I've got a little spoiler alert.
J.K. Rowling didn't go to Hogwarts. She's not a witch. She's never swigged Felix Felicis.
But, wait... if she's never ridden a broomstick or sipped a butterbeer at the Three Broomsticks then how did she concoct such a vibrant and colorful world? How did she tap into the mystical arts of potion-making, wandlore, and divination? How did she stir up a rich fantasy world that sustained seven books and will probably be cherished for decades (if not centuries) to come?
It's simple. She wrote what she knows.
For J.K. Rowling, at the time when she was writing the first Harry Potter books, she was a school teacher and her closest relationship was with her child. She knew kids and what made them tick. She had also been to boarding schools and she knew that world. She knew classic literature and mythology. She loved mysteries and knew how to craft a compelling one at the core of each of her kids books. As a result, she's created beloved magic despite not possessing a real phoenix feather of her own.
One of the earliest pieces of advice that all writers get is: Write what you know.
But what if what you know isn't that interesting? Or that exciting? Or it just doesn't inspire you? What if you've never travelled to space, or a fantasy world, or even another state? What if your life has just consisted of school, a safe job, and a comfy house in the suburbs.
Perfect! Write what you know!
I choose to write epic fantasy novels about kings, wizards and magical kingdoms.
But I don't live in medieval times. I've never ridden on a dragon or had a swordfight. I'm not even British!
Instead, I've worked a handful of 9 to 5 jobs, I live in a nice apartment, and I've got a wonderful wife and two great cats.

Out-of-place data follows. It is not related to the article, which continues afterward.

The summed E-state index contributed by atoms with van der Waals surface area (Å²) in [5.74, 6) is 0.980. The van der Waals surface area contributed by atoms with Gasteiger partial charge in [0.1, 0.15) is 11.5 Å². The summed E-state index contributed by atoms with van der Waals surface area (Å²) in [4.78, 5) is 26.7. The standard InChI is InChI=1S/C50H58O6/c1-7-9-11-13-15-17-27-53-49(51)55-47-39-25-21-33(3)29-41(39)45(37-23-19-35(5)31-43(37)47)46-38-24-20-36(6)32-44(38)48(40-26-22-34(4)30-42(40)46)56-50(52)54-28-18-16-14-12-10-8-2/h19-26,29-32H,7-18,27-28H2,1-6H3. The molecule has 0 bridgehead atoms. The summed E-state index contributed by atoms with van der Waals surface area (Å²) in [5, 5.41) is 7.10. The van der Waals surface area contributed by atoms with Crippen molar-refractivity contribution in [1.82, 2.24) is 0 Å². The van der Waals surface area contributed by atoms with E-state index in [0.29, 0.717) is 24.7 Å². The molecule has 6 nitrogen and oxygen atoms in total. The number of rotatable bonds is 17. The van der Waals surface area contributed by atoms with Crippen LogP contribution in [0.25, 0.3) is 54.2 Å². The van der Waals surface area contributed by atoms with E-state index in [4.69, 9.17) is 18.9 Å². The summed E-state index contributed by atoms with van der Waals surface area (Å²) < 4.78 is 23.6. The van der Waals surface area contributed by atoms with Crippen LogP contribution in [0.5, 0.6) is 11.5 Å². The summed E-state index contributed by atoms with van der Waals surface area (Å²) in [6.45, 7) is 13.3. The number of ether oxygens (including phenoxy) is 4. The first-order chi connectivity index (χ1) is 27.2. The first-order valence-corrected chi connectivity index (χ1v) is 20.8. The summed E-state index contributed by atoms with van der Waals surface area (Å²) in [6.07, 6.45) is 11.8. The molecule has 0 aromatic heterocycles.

I do know adventure, though. My favorite books usually involve some sort of swash-buckling hero overcoming some dastardly villain despite incredible odds (if you haven't read the book version of "The Princess Bride," go do so right away). I can break down the reasons why the first Pirates of the Caribbean movie works while its sequels don't work as well (it comes down to Jack Sparrow being an unconventional sidekick in the first movie and then being forced to be an unconventional protagonist in all of the rest). And I understand why the King Arthur legends are so enduring even though I've never visited Stonehenge.
Too often, I think writers squeeze themselves into a box, because they're trying to keep up with their area of expertise or "what they know." Just because you're not a lawyer doesn't mean you can't write courtroom dramas - you just have to understand themes of crime and justice. It doesn't matter if you're in your 60s - you can write YA novels if you're still a teenager at heart. Not everyone who writes space adventures has to be an astronaut.
If we dig deep into our hearts and into our imaginations and I think we'll be surprised what we know.
And that's where great stories and great writing starts.
We just have to write what we know.